Mother Jones

Which Side Are You On

Woody Guthrie Ludlow Massacre

Woody Guthrie -This Land Is Your Land

"I went down to the southern coal fields of the Colorado Fuel and Iron Company.

I went through the various coal camps, eating in the homes of the miners, staying all night with their families.

I found the conditions under which they lived deplorable.

They were in practical slavery to the company, who owned their houses, owned all the land, so that if a miner did own a house he must vacate whenever it pleased the land owners.

They were paid in scrip instead of money so that they could not go away if dissatisfied.

They must buy at company stores and at company prices.

The coal they mined was weighed by an agent of the company and the miners could not have a check weighman to see that full credit was given them.

The schools, the churches, the roads belonged to the company.

I felt, after listening to their stories, after witnessing their long patience that the time was ripe for revolt against such brutal conditions.

Much of the fighting took place around Cripple Creek.

The miners were evicted from their company owned houses.

They went out on the bleak mountain sides, lived in tents through a terrible winter with the temperature below zero, with eighteen inches of snow on the ground.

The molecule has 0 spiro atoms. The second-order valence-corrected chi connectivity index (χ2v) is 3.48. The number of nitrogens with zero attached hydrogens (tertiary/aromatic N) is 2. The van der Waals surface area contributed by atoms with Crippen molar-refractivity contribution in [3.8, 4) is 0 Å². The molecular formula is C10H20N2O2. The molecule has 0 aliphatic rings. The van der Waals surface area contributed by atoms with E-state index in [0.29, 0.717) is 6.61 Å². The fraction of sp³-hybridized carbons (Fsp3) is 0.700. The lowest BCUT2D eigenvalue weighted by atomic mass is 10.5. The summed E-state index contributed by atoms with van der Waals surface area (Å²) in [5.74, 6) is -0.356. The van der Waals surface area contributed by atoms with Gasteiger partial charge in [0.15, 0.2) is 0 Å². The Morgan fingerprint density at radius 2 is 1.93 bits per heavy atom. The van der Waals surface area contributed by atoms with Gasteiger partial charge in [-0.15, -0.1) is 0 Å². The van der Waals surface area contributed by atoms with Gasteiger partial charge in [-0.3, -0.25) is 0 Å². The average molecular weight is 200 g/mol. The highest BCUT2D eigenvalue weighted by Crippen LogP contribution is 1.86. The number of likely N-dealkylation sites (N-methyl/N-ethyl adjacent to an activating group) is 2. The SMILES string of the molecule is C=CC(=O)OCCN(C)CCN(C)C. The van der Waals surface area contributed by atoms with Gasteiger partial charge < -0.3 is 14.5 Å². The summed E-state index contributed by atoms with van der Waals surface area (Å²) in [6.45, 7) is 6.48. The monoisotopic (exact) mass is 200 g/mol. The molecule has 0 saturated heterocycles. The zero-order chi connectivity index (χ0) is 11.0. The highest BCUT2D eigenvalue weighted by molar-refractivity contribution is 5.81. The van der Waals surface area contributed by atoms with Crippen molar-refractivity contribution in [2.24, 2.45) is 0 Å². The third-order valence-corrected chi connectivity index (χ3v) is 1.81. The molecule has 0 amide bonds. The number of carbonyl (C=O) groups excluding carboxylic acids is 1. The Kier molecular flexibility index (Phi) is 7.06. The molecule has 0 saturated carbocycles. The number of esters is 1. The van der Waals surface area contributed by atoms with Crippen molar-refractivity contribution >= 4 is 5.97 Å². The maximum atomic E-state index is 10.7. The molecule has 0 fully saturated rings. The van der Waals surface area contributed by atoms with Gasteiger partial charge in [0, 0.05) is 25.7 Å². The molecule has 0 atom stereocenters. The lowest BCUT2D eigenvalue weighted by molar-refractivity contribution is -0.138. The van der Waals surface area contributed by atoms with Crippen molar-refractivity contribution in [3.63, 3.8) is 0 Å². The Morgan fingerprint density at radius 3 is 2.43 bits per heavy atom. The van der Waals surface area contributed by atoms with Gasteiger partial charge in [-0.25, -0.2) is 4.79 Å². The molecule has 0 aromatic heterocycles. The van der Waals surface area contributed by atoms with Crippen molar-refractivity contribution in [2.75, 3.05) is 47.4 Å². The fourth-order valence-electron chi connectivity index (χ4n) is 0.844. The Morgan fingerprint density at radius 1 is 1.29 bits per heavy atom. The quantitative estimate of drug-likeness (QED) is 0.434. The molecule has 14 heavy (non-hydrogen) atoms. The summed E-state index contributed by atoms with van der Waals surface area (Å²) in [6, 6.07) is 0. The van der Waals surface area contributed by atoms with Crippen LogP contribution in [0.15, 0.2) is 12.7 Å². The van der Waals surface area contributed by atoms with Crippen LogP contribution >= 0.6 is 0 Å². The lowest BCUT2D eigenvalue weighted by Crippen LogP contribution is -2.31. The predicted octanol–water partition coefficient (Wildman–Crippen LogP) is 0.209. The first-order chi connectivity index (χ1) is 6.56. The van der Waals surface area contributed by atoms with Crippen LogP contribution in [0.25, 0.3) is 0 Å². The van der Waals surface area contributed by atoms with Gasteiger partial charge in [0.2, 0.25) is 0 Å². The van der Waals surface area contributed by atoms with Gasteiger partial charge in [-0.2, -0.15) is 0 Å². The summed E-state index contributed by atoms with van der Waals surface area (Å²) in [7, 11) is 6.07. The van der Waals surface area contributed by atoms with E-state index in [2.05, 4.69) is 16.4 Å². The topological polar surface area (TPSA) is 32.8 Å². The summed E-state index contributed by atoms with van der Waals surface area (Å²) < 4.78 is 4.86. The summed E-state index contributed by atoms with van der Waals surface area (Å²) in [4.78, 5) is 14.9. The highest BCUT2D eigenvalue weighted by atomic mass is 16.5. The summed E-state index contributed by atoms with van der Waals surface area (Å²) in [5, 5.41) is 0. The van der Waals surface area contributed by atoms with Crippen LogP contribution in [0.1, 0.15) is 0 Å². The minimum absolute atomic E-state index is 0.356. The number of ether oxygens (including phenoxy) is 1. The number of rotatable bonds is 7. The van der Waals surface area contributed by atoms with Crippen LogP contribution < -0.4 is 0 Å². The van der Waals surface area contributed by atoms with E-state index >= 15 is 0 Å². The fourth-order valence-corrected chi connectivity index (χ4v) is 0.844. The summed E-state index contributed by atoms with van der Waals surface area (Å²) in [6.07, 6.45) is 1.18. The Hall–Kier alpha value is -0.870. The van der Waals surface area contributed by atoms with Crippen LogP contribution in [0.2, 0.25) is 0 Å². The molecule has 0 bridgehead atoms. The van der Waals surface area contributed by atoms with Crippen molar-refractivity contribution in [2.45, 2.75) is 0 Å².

They tied their feet in gunny sacks and lived lean and lank and hungry as timber wolves.

All civil law had broken down in the Cripple Creek strike.

The militia under Colonel Verdeckberg said, "We are under orders only from God and Governor Peabody."

Judge Advocate McClelland when accused of violating the constitution said, "To hell with the constitution!"

There was a complete breakdown of all civil law.

Habeas corpus proceedings were suspended.

Free speech and assembly were forbidden.

People spoke in whispers as in the days of the inquisition.

Soldiers committed outrages.

Strikers were arrested for vagrancy and worked in chain gangs on the street under brutal soldiers.

Men, women and tiny children were packed in the Bullpen at Cripple Creek.

Miners were shot dead as they slept.

They were ridden from the country, their families knowing not where they had gone, or whether they lived.

When the strike started in Cripple Creek, the civil law was operating, but the governor, a banker, and in complete sympathy with the Rockefeller interests, sent the militia.

They threw the officers out of office.

Sheriff Robinson had a rope thrown at his feet and told that if he did not resign, the rope would be about his neck.

Shop keepers were forbidden to sell to miners.

Priests and ministers were intimidated, fearing to give them consolation.

The miners opened their own stores to feed the women and children.

The soldiers and hoodlums broke into the stores, looted them, broke open the safes, destroyed the scales, ripped open the sacks of flour and sugar, dumped them on the floor and poured kerosene oil over everything.

The beef and meat was poisoned by the militia.

Goods were stolen.